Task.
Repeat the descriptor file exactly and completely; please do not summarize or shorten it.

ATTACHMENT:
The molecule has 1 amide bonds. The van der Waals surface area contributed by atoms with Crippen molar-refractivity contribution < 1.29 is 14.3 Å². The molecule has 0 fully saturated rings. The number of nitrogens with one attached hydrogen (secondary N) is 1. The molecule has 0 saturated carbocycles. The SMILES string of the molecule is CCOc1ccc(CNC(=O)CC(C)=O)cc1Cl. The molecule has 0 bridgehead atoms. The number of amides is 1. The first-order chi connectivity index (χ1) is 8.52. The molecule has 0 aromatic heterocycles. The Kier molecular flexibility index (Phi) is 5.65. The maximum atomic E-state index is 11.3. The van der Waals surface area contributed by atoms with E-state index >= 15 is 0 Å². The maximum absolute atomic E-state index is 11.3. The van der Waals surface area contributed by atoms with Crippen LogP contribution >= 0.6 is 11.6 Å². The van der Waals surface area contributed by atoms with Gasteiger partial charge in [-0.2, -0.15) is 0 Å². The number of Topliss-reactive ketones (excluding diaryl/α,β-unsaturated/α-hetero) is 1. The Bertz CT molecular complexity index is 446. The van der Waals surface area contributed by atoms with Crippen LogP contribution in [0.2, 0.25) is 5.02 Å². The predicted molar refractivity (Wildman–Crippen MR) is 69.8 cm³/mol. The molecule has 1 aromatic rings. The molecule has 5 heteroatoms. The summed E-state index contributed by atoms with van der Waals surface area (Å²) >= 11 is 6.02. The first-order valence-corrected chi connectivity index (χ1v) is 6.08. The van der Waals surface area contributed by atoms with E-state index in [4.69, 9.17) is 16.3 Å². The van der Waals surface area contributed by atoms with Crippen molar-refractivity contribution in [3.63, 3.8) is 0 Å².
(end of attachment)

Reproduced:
The molecule has 1 amide bonds. The van der Waals surface area contributed by atoms with Crippen molar-refractivity contribution < 1.29 is 14.3 Å². The molecule has 0 fully saturated rings. The number of nitrogens with one attached hydrogen (secondary N) is 1. The molecule has 0 saturated carbocycles. The SMILES string of the molecule is CCOc1ccc(CNC(=O)CC(C)=O)cc1Cl. The molecule has 0 bridgehead atoms. The number of amides is 1. The first-order chi connectivity index (χ1) is 8.52. The molecule has 0 aromatic heterocycles. The Kier molecular flexibility index (Phi) is 5.65. The maximum atomic E-state index is 11.3. The van der Waals surface area contributed by atoms with E-state index >= 15 is 0 Å². The maximum absolute atomic E-state index is 11.3. The van der Waals surface area contributed by atoms with Crippen LogP contribution >= 0.6 is 11.6 Å². The van der Waals surface area contributed by atoms with Gasteiger partial charge in [-0.2, -0.15) is 0 Å². The number of Topliss-reactive ketones (excluding diaryl/α,β-unsaturated/α-hetero) is 1. The Bertz CT molecular complexity index is 446. The van der Waals surface area contributed by atoms with Crippen LogP contribution in [0.2, 0.25) is 5.02 Å². The predicted molar refractivity (Wildman–Crippen MR) is 69.8 cm³/mol. The molecule has 1 aromatic rings. The molecule has 5 heteroatoms. The summed E-state index contributed by atoms with van der Waals surface area (Å²) >= 11 is 6.02. The first-order valence-corrected chi connectivity index (χ1v) is 6.08. The van der Waals surface area contributed by atoms with E-state index in [4.69, 9.17) is 16.3 Å². The van der Waals surface area contributed by atoms with Crippen molar-refractivity contribution in [3.63, 3.8) is 0 Å².